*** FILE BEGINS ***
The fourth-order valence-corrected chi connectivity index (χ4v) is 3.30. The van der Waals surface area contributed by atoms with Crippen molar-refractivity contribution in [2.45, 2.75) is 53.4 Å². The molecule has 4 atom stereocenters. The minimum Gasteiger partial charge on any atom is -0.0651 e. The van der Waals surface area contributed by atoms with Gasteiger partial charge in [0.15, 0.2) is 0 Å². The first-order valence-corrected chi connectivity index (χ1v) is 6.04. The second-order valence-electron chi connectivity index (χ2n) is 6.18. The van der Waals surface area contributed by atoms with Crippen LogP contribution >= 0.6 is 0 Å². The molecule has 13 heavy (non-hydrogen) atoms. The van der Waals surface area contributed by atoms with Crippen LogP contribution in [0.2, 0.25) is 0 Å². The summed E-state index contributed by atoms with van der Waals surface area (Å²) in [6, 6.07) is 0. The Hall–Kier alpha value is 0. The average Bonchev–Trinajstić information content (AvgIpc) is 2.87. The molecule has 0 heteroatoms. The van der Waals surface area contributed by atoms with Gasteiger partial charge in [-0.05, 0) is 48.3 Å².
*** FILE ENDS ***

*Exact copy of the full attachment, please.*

The fourth-order valence-corrected chi connectivity index (χ4v) is 3.30. The van der Waals surface area contributed by atoms with Crippen molar-refractivity contribution in [2.45, 2.75) is 53.4 Å². The molecule has 4 atom stereocenters. The minimum Gasteiger partial charge on any atom is -0.0651 e. The van der Waals surface area contributed by atoms with Gasteiger partial charge in [0.15, 0.2) is 0 Å². The first-order valence-corrected chi connectivity index (χ1v) is 6.04. The second-order valence-electron chi connectivity index (χ2n) is 6.18. The van der Waals surface area contributed by atoms with Crippen LogP contribution >= 0.6 is 0 Å². The molecule has 13 heavy (non-hydrogen) atoms. The van der Waals surface area contributed by atoms with Crippen LogP contribution in [0.2, 0.25) is 0 Å². The summed E-state index contributed by atoms with van der Waals surface area (Å²) in [6, 6.07) is 0. The Hall–Kier alpha value is 0. The average Bonchev–Trinajstić information content (AvgIpc) is 2.87. The molecule has 0 heteroatoms. The van der Waals surface area contributed by atoms with Gasteiger partial charge in [-0.05, 0) is 48.3 Å².